Kompas.id– JAKARTA, KOMPAS — The General Election Commission is deemed to have not fully understood Law Number 14 of 2008 concerning Openness of Public Information. As a public body, KPU should open up more data on prospective legislative member candidates, including the status of prospective caleg former convicts of corruption cases, bearing in mind this information is not an exempt data in the Public Information Disclosure Act or the KIP Law.

”KPU is obliged to provide information to the public because it is the public’s right in the right to know category to have community participation, especially when this concerns candidates for the people’s representatives. To my knowledge, this is not exempt information (as stipulated in the UU KIP),” said Indonesia’s Director of Democracy and Electoral Empowerment Partnership (DEEP), Neni Nur Hayati, Sunday (27/8/2023).

Image 1. Member of the General Election Commission, Idham Holik, explained the data during a press conference on the announcement of the Provisional Candidate List (DCS) for the DPR electoral candidates at the KPU office in Jakarta on Friday (18/8/2023). The KPU has determined 9,925 DCS for DPR electoral candidates whose names and candidate numbers will be announced in the media. In addition, civil society can also provide input for ten days starting from August 19-28 before it is determined to be a Permanent Candidate List (DCT) until November 4, 2023.

Neni’s response was related to the KPU’s reluctance when pressured by civil society, in this case the Indonesia Corruption Watch (ICW), to announce the status of the names of prospective legislative candidates who are convicts of corruption. in the provisional candidate list (DCS). As is well known, the KPU opens space for the public for ten days from August 19 to August 28 to provide input and suggestions regarding the prospective legislative candidates.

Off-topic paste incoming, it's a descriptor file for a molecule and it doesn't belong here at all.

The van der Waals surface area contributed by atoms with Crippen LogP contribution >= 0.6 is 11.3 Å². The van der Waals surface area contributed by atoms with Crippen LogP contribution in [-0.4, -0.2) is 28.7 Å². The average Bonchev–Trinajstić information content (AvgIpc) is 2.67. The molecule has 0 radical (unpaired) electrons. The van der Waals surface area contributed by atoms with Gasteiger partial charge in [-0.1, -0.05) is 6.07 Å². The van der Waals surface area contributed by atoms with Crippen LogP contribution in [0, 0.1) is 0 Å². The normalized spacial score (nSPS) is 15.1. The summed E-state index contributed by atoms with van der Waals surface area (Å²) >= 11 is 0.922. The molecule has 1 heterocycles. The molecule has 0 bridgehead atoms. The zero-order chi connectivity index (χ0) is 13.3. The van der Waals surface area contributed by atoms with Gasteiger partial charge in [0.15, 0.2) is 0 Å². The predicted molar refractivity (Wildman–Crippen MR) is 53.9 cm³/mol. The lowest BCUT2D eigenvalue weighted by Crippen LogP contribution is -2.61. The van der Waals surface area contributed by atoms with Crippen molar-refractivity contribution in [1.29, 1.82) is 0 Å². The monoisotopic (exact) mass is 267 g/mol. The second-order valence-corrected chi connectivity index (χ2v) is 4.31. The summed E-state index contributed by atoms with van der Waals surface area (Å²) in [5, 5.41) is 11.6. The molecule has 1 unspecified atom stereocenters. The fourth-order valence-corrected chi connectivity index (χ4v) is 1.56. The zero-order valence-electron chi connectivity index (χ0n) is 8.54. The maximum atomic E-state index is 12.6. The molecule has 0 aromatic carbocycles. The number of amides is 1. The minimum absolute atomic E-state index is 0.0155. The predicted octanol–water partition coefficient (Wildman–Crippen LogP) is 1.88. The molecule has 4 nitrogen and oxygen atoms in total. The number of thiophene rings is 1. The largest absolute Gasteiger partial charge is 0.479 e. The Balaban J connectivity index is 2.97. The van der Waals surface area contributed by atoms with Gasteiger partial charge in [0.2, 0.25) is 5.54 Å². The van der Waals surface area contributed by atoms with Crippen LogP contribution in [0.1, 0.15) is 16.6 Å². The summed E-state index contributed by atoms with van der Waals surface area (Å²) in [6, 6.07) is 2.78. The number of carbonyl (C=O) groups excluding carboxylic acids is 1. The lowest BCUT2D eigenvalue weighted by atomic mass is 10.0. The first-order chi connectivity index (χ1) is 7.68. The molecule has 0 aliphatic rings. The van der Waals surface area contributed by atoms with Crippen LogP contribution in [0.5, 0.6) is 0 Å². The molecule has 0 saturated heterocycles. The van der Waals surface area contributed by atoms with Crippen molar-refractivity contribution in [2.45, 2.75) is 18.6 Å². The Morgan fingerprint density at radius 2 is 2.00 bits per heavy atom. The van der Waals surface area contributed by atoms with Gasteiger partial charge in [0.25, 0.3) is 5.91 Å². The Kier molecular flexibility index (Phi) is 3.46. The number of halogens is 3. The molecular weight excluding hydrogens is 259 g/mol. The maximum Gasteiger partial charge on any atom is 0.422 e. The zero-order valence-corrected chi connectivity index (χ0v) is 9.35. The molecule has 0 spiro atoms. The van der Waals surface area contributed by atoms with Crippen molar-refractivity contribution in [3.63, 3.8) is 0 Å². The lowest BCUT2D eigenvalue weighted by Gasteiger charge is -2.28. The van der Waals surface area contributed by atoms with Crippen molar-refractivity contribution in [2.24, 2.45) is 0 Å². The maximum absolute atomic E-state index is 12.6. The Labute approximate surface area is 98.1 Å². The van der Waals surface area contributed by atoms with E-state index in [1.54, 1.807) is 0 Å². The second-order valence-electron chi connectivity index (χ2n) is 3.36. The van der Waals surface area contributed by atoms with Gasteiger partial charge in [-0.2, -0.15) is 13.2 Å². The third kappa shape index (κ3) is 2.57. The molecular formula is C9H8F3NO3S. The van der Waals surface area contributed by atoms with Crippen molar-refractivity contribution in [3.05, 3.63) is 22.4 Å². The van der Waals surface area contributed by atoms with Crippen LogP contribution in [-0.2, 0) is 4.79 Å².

Neni assesses that the public response regarding potential legislative candidates featured in the DCS appears to be merely fulfilling KPU’s obligation. This is because the information provided by the KPU regarding potential candidates is very limited – only featuring information about their name, number order, and party logo. Meanwhile, the candidate’s work history, education, residence and other information is difficult to find.

“Simply listing names. There is almost no other information, which makes it difficult for voters to recognize their representative candidates,” said Neni.

According to him, the role of community participation seems unable to run smoothly because the information channel is closed. He continued, “This also then raises a big question mark. The community needs to know, especially those related to the status of former convicts and ex-corruptors.”

According to him, in an era of information openness like today, the people’s right to obtain information related to their candidates should be given. Especially since voters do not have enough time to get to know the many candidates with a short campaign period of around 75 days. This condition is compounded by the lack of information from the KPU.

15 former corruption convicts

Previously, the KPU was pressed to announce the names of prospective legislative candidates who have previously been imprisoned due to corruption cases. The KPU was requested not to conceal such data, as it could make it difficult for voting citizens to obtain representatives who are free from corruption.